4.1 Background

IOOF Holdings Ltd is a publicly listed company. IOOF Investment Management Limited (IIML) and Questor Financial Services Limited (Questor) are subsidiaries of IOOF Holdings.

IIML is an RSE licensee and the trustee of various superannuation funds, including the IOOF Portfolio Service Superannuation Fund (IPS Fund).[1] Questor was an RSE licensee and was the trustee of various superannuation funds, including The Portfolio Service Retirement Fund (TPS Fund).[2]

IIML is, and Questor was, a dual-regulated entity (DRE). That is, in addition to being the trustee of one or more superannuation funds, the entity is also the responsible entity (RE) for one or more managed investment schemes. Subject to some conditions, an entity that is the RE of a managed investment scheme may itself acquire and hold an interest in the scheme.[3] And, of course, an entity that is trustee of a superannuation fund can acquire and hold an interest in the scheme. Hence, an entity that is a DRE may, and IIML and Questor did, invest the assets of superannuation funds of which it was trustee in the managed investment schemes of which it was RE. As REs, IIML and Questor also acquired and held interests in those schemes. Arrangements of this kind present a real and continuing possibility of conflict between the interests and duties that attach to each role.

The Commission looked at three aspects of conduct relating to IOOF’s superannuation business.

  • The examined Questor’s conduct in connection with the recovery of an amount that it had wrongly paid to unit holders in a managed investment scheme of which it was RE and in which, as trustee, it had invested, and in which, as RE, it held interests. This event was referred to as ‘Questor’s overdistribution’.
  • The second aspect of conduct examined related to IOOF’s dealings with APRA about questions of governance, management of conflicts of interest and culture more generally.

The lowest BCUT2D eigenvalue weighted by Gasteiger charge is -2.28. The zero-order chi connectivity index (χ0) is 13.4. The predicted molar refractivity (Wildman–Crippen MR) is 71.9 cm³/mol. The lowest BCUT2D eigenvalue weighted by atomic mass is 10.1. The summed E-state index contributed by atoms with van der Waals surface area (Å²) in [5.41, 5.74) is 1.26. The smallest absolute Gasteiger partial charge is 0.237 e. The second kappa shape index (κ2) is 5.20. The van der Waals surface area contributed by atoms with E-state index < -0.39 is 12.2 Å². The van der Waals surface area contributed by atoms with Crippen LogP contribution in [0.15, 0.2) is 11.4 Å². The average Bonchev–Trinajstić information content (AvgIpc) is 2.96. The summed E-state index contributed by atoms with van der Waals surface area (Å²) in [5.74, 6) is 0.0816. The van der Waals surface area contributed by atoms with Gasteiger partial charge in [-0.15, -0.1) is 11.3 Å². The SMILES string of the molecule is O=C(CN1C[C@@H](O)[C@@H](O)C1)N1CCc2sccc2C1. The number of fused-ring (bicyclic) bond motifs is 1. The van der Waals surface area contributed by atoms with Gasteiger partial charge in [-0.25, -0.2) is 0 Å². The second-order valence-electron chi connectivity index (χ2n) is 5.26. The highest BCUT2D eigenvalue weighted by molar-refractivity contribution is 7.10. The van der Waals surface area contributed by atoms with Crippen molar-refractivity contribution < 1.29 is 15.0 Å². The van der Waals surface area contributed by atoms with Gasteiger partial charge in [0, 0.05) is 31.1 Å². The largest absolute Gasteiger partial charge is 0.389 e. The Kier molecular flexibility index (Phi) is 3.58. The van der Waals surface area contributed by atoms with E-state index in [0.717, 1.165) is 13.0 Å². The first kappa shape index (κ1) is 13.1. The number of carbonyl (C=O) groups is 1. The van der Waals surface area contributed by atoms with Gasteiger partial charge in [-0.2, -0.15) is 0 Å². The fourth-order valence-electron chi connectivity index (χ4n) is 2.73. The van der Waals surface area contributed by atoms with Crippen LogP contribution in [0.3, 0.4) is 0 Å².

• The third focused upon IIML’s decision, in 2018, to change the fees and charges (the ‘pricing’) for the IPS Fund by applying the new and lower pricing to new members but only applying the new pricing to existing members if and when the member asked for it to be applied.

Both at the times relevant to the issues examined by the Commission and when the Commission took evidence about those issues, Christopher Kelaher was Managing Director of IOOF Holdings. The Commission heard evidence from Mr Kelaher, Mark Oliver, the General Manager, Distribution, for IOOF and Stephen Glenfield, a General Manager of APRA’s Specialised Institutions Division who, at relevant times, was the general manager of APRA’s supervisory team supervising IOOF.

On 6 December 2018, after the Commission received evidence, APRA commenced proceedings in the Federal Court against IIML, Questor, Mr Kelaher and four other individuals.[4] I summarise the allegations in that proceeding below. That proceeding having commenced, I make no comment or findings about the matters referred to in the papers filed by APRA. It remains appropriate, however, to say something about a letter Questor sent to members in 2016 in connection with Questor’s over-distribution, and IIML’s conduct regarding the pricing of the IPS Fund. Both issues lie outside the subject matter of the APRA proceeding.

A related issue arose in the ANZ case study. At the time of the hearings, ANZ had two superannuation trustees, OnePath Custodians (OPC) and Oasis Fund Management Limited (Oasis). In October 2017, ANZ agreed to sell both trustees, along with some other parts of its business, to IOOF. A condition precedent of that sale was that OPC approve a successor fund transfer (SFT) in other words, the sale agreement could not proceed without OPC’s co-operation. The Commission heard evidence from the Chair of OPC and Oasis, Victoria Weekes, about the way OPC approached that decision.

[1] Exhibit 5.116, Witness statement of Christopher Kelaher, 26 July 2018, 3 [14]–[16].

[2] Exhibit 5.116, Witness statement of Christopher Kelaher, 26 July 2018, 3 [14]–[15].

[3] Corporations Act s 601FG.

[4] APRA v Christopher Francis Kelaher & Ors, Federal Court of Australia, NSD 2274/2018.